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4741 Developing a Model for Information Giving Behavior in Virtual Communities

Authors: Pui-Lai To, Chechen Liao, Tzu-Ling Lin

Abstract:

Virtual communities have created a range of new social spaces in which to meet and interact with one another. Both as a stand-alone model or as a supplement to sustain competitive advantage for normal business models, building virtual communities has been hailed as one of the major strategic innovations of the new economy. However for a virtual community to evolve, the biggest challenge is how to make members actively give information or provide advice. Even in busy virtual communities, usually, only a small fraction of members post information actively. In order to investigate the determinants of information giving willingness of those contributors who usually actively provide their opinions, we proposed a model to understand the reasons for contribution in communities. The study will definitely serve as a basis for the future growth of information giving in virtual communities.

Keywords: information giving, social identity, trust, virtual community

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4740 Detecting Geographically Dispersed Overlay Communities Using Community Networks

Authors: Madhushi Bandara, Dharshana Kasthurirathna, Danaja Maldeniya, Mahendra Piraveenan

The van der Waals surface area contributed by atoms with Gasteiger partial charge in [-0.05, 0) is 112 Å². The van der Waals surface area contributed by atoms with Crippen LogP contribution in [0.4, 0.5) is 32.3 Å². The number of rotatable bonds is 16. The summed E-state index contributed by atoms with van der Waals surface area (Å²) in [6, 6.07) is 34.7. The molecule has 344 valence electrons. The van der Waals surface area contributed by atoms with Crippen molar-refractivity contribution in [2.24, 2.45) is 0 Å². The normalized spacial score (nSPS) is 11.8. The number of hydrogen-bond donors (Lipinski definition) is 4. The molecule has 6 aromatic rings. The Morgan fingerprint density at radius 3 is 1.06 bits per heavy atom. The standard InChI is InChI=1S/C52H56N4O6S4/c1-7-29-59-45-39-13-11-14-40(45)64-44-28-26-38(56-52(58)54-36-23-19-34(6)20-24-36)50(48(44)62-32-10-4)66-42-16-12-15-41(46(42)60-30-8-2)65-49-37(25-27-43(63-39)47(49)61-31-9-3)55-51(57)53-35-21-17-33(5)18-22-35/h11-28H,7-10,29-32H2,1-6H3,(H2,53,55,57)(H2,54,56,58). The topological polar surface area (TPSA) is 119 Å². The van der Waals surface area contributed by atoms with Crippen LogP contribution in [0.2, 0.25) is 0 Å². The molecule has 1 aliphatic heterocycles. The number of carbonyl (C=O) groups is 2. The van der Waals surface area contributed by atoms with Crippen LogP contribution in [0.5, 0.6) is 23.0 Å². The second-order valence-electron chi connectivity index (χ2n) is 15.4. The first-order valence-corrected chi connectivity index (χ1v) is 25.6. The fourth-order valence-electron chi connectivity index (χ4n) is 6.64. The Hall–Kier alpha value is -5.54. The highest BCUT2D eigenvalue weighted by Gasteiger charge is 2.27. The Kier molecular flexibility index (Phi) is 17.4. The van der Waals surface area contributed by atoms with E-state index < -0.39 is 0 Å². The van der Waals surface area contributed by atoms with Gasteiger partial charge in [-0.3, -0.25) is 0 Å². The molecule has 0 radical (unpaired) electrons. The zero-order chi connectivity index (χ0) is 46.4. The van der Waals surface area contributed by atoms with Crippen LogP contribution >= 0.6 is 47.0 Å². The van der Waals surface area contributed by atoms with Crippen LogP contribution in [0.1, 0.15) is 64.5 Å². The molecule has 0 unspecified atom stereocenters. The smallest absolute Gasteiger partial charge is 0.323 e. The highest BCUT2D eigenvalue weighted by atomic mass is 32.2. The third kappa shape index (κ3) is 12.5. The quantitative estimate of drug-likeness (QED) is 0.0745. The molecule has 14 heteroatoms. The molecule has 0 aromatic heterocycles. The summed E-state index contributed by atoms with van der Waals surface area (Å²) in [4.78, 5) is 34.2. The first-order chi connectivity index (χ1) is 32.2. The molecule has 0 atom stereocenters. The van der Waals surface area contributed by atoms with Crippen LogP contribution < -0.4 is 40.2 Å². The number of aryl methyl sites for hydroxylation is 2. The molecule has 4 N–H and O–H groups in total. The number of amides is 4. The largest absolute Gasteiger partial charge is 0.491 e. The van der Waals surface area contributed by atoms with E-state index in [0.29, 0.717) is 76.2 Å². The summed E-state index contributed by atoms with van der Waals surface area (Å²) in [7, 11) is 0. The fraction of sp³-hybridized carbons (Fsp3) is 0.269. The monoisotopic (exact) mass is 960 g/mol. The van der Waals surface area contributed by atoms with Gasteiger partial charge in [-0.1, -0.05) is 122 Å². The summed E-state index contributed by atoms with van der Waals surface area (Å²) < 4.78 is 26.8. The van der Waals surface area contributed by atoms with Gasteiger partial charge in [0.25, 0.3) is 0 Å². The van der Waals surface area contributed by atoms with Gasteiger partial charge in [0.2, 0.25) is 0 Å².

Abstract:

Community detection is an extremely useful technique in understanding the structure and function of a social network. Louvain algorithm, which is based on Newman-Girman modularity optimization technique, is extensively used as a computationally efficient method extract the communities in social networks. It has been suggested that the nodes that are in close geographical proximity have a higher tendency of forming communities. Variants of the Newman-Girman modularity measure such as dist-modularity try to normalize the effect of geographical proximity to extract geographically dispersed communities, at the expense of losing the information about the geographically proximate communities. In this work, we propose a method to extract geographically dispersed communities while preserving the information about the geographically proximate communities, by analyzing the ‘community network’, where the centroids of communities would be considered as network nodes. We suggest that the inter-community link strengths, which are normalized over the community sizes, may be used to identify and extract the ‘overlay communities’. The overlay communities would have relatively higher link strengths, despite being relatively apart in their spatial distribution. We apply this method to the Gowalla online social network, which contains the geographical signatures of its users, and identify the overlay communities within it.

Keywords: social networks, community detection, modularity optimization, geographically dispersed communities

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4739 Quantifying Stability of Online Communities and Its Impact on Disinformation

Authors: Victor Chomel, Maziyar Panahi, David Chavalarias